- Solana also saw some growing traction (7% of NFT volume) as projects — like the hit move-to-earn game StepN and future 2022 releases like Aurory — started ramping up on the blockchain. The market share of networks like Solana, Polygon, and Avalanche will likely increase as more games get released. In the aftermath of the Otherdeeds sale, even Yuga Labs mentioned that it would consider building its own chain for future releases to avoid Ethereum’s bottlenecking. That being said, Ethereum is still considered the primary network for NFTs, especially for non-game NFTs. Of course, with OpenSea onboarding Solana NFTs, moves like this will also help grow multi-network trading, as not everyone wants to use multiple marketplaces. It’s also worth keeping an eye on growing gaming-focused Layer 2 chains like Immutable X, which looks to expand beyond Gods Unchained, with Illuvium and Guild of Guardians forthcoming (among many other projects).
- Overall, the NFT market has managed to show some resiliency in the face of reduced hype as speculative assets (along with the stock market in general) have taken a hit. However, given the enormous capital and talent flows into blockchain games, the usage of NFTs in games should grow (in fits and starts) for the foreseeable future.
- As a reminder, Cryptoslam only accounts for NFT volumes in the secondary market. It also only includes data on the following blockchains: Ethereum, Solana, Avalanche, Ronin, Flow, WAX, Polygon, Panini, Tezos, BSC, and Theta.
Top Games by Transaction Volume
- The obvious standout this month is Otherdeed NFTs, which made a big splash on April 30th. While it takes the top spot by an order of magnitude this month, it may drift down or off the list as hype cools. Below that, however, Crabada essentially still manages to hold its own at the top despite a sharp 47% drop in month-over-month transaction volume. Axie Infinity also managed to hold the #3 spot despite yet another month of major decline.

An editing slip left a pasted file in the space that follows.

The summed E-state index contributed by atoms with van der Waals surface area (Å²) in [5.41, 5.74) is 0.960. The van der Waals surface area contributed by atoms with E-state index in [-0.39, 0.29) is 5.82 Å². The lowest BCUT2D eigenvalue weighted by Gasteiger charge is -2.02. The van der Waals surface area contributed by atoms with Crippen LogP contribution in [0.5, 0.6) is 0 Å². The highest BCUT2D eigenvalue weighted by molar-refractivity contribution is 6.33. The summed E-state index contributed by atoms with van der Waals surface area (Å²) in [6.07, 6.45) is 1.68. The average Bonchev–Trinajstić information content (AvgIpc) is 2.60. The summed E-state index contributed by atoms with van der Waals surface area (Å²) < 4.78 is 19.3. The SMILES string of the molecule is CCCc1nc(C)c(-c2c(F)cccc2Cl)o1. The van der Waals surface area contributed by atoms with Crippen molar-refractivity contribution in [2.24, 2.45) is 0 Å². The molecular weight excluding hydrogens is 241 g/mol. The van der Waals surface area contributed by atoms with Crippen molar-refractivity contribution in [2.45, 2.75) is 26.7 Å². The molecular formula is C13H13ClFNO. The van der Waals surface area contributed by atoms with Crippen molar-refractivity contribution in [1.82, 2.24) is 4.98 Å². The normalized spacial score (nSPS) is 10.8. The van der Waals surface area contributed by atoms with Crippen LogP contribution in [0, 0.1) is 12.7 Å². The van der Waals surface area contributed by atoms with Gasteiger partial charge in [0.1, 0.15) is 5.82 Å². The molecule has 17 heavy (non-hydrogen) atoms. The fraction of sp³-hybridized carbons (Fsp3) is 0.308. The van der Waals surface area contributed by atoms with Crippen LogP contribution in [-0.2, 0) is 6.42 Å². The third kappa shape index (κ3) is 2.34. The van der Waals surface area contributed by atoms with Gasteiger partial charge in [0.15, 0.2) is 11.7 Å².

- WebbLand is actually the only top 10 holdover from the previous month that managed to see positive growth, although it only moved up one position from 7 to 6 as a result. Metroverse City Block took a pretty big hit, moving down 2 spots with a 62% drop, and it wouldn’t be surprising to see it hit the bottom or drop off if some other soon-to-release games present compelling NFTs.
- This month, there are 3 newcomers to the list besides Otherdeeds: Apeiron, Aurory, and Blockchain Brawlers. Blockchain Brawlers is the only one of the three that’s currently playable, and it’s the first Wax-based game to make the list since Farmers World dropped off. Like many blockchain games, it is still a work in progress, with new content and features still to be released (like the recently announced PvP mode designed by the famed Richard Garfield). The game is likely to drop off the top 10 list next month, but it remains one of the stronger Wax games alongside Alien Worlds and Farmers World.
- Aurory has yet to release, but an actual usage for its NFTs in the form of “expeditions” drove the spike in trading volume, which may wane until the game is released. Apeiron is still a ways off from its targeted closed beta release in July, but its NFTs seemed to attract a good amount of early adopters, which bodes well for when they release Star NFT Land in June.
- This month, we saw a notable month-over-month dip down in fundraising activity, as a big share of funding went towards non-games. Keep in mind, March saw a few outsized funding events. Also, there is still a lot of fund-based capital yet to be deployed, as well as capital accumulated by networks like Polygon, Immutable, Solana, and Avalanche that will eventually support games on their respective networks. Given the major issues of leading P2E games like Axie Infinity, as well as a broader decline in valuations, many investors are likely rethinking their approaches and being more disciplined and methodical in what they choose to fund. Even though nobody likes to see reduced activity, this increase in discipline is ultimately healthy for the space.
- Foonie Magus saw a notable $10M funding round, which pairs well with its NFT sale for Apeiron, as we covered above. Civitas also received a decent $10M round for what may be the first (but not the last) 4X blockchain game, a successful mobile genre. It was good to see some smaller games like Goons of Balatroon and First Light Games’ Blast Royale get funding, even if it wasn’t a large amount. With so many games getting funded last month, there were fewer new games needing seed funding this month; of course, this is a trend that may reverse again in the months to come.
Big thanks to Devin Becker for writing this essay! If Naavik can be of help as you build or fund games, please reach out.